It’s such a big problem, in fact, that there’s even an “official” term for it — hidden technological debt: the idea that certain necessary work gets delayed during the development of another piece of software or project.This is a common pain point for machine learning teams, and it can take anywhere between six months to a year or longer to build an in-house solution. And that’s not including ongoing maintenance and management which can also drain resources, especially if the in-house solution hasn’t been built robustly enough. It might even require a dedicated team, which is expensive.
Building requires an in-house team of specialists
It takes a whole lot of engineering talent to put machine learning into practice. We don’t need to tell you that, though. For any project, each data science team must have an operations team that knows the unique requirements of deploying machine learning models in order to ensure a smooth and seamless workflow.
To take care of resources, microservices, clusters, and other things, a typical machine learning team is made up of a combination of specialist engineers and DevOps. With an end-to-end MLOps platform, these processes can be totally automated, which enables operations teams to focus on optimizing and maximizing the use of their infrastructure. More often than not, an organization will decide that outsourcing is a better option than paying to have an in-house team.
Although building a bespoke platform can be a wise investment, organizations must have the time and resources available to devote to development without detracting from their existing operations and goals.
Building is a lot more expensive
Organizations that decide to try and build their own in-house platform often vastly underestimate the cost of doing so.
In contrast, the total cost of buying or licensing a third-party platform is a fraction of that when you consider that they are usually created with out-of-the-box MLOps functionality and rapid, limitless scalability in mind. In most cases, firms pay a fixed monthly or annual cost for unlimited access to extremely powerful tooling.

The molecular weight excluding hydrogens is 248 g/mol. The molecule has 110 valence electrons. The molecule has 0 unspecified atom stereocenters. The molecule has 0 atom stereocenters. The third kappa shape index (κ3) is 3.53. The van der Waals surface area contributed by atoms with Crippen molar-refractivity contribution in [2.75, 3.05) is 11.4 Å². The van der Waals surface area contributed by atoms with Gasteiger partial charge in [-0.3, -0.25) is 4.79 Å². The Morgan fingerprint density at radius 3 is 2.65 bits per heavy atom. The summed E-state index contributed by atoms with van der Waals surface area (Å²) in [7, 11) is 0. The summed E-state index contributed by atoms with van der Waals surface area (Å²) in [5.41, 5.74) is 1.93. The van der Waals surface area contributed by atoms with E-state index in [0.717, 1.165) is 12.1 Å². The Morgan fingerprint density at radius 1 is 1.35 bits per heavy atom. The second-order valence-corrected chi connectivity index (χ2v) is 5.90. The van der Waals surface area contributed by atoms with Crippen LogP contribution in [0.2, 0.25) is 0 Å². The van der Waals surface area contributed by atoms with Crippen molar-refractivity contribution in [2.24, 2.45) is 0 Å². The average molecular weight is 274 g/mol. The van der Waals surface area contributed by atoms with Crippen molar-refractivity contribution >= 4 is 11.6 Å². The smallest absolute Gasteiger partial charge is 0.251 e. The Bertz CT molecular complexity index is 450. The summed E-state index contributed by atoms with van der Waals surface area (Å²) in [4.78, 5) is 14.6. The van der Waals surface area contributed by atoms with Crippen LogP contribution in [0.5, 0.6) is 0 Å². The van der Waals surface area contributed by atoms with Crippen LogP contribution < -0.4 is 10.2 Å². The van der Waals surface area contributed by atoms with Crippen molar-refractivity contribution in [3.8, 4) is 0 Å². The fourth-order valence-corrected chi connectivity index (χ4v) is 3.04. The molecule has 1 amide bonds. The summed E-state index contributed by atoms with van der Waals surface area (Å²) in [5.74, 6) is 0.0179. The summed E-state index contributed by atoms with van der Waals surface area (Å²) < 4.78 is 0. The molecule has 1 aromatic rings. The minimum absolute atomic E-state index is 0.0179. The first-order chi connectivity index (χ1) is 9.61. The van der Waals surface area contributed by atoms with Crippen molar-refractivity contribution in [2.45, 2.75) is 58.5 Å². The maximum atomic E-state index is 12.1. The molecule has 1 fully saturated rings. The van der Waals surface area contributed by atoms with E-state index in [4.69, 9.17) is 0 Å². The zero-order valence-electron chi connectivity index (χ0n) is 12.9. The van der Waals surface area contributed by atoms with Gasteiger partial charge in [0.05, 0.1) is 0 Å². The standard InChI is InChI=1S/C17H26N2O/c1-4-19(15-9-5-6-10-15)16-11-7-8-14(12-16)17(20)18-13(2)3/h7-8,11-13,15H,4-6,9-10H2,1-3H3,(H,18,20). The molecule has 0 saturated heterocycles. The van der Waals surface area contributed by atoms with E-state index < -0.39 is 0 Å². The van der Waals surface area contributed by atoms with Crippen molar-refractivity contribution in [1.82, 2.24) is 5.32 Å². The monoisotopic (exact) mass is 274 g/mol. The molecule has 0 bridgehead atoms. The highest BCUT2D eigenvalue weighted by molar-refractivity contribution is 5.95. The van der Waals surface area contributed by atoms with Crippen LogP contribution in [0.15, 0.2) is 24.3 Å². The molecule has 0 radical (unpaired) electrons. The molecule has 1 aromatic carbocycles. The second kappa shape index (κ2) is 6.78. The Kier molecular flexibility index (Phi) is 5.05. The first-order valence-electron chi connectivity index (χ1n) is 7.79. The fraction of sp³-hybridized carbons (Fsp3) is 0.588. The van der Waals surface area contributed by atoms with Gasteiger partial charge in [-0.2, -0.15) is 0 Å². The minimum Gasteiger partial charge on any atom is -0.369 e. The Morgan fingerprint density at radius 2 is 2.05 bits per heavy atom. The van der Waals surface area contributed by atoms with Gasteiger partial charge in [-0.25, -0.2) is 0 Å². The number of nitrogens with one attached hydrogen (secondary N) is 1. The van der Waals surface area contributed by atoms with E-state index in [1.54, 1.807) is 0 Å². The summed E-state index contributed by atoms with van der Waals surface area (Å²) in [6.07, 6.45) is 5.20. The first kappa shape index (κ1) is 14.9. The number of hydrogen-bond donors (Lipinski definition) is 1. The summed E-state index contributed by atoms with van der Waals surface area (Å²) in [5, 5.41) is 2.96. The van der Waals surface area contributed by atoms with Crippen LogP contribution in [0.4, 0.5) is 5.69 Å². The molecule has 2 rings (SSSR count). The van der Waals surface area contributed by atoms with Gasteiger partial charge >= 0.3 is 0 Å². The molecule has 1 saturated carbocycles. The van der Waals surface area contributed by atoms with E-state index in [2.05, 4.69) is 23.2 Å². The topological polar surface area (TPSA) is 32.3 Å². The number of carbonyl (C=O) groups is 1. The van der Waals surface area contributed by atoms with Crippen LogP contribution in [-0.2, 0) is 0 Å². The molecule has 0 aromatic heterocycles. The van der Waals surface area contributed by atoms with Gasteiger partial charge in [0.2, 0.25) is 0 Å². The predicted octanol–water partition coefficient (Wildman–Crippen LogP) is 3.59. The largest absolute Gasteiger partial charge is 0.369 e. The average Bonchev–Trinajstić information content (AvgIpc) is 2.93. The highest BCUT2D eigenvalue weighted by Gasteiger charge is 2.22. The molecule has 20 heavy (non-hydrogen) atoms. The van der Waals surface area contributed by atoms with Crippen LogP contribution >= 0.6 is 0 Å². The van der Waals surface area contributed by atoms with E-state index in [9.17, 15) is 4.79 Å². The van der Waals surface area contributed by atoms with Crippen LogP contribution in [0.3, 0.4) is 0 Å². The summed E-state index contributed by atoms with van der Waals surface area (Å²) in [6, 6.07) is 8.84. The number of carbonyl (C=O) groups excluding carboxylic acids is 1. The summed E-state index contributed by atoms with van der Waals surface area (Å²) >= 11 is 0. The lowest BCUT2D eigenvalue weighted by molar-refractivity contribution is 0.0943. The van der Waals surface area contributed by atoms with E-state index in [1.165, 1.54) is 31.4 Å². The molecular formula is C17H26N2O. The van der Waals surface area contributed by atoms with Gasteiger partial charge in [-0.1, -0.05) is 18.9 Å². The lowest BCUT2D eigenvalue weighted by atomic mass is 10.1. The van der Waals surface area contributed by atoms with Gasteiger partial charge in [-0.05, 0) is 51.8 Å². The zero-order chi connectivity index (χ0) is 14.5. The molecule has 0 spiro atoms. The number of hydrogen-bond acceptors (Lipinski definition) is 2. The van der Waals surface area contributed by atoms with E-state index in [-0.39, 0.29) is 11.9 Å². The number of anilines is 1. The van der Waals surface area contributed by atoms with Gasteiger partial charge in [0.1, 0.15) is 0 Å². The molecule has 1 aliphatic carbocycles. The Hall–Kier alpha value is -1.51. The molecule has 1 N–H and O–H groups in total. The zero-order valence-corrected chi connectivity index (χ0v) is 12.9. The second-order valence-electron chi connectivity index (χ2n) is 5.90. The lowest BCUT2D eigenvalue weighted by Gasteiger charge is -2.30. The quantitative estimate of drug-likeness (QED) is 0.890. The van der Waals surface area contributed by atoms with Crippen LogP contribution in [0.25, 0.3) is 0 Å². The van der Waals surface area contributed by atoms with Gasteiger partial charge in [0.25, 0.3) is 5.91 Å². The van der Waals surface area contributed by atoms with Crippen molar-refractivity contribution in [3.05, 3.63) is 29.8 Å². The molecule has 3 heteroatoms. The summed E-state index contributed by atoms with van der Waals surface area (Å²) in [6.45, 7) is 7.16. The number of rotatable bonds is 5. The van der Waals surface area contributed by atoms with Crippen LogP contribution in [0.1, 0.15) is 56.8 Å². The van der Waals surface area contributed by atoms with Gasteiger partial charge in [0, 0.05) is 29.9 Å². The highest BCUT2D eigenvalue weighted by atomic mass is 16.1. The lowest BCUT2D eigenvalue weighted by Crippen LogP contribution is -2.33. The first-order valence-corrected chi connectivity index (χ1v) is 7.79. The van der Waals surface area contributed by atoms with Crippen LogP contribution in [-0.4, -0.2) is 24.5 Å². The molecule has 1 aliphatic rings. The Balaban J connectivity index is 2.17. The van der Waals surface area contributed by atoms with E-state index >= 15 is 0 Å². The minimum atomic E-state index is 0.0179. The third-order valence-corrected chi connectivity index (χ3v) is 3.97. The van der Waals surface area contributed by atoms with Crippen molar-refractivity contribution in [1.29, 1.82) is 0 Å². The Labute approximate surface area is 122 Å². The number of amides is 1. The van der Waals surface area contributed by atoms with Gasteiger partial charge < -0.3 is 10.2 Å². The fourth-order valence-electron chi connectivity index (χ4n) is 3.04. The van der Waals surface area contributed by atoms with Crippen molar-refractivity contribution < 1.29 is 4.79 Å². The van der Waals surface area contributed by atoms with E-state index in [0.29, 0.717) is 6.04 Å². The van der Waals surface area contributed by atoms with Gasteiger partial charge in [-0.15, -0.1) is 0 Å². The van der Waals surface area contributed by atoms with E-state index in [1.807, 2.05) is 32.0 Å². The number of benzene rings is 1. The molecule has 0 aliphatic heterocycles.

Building takes longer to profit from
It can easily take longer than a year to build a functioning ML infrastructure, and it can often take longer to build a data pipeline that is in a position to produce value (i.e., profit) for your organization. Large organizations like the typical FAANG ones have dedicated years, huge budgets, and massive teams to scale and maintain their own platforms to remain competitive. For most, however, this isn’t feasible (and, often, is unnecessary anyway).
As we’ve already mentioned, there’s no shortage of fantastic ML platforms and tooling that can offer everything that you need to operationalize your machine learning quickly, efficiently, and cheaply, allowing you to realize a profit much faster than you ever would be able to when building your own solution.
Building takes valuable time away from model development
Finally, there’s a certain opportunity cost when it comes to building your own ML platform. As we mentioned earlier, 65 percent of a data scientist’s time is spent on non-data science tasks, something which can easily lead to technological debt.
When you’re using a third-party platform like Qwak, however, your data and engineering teams can focus 100 percent effort on the things that matter and that they were hired to do, such as your own data tasks and ML model development workflows. Adopting an end-to-end MLOps platform delivers a considerable competitive advantage that enables your machine learning development to scale massively — the only limit is yourself.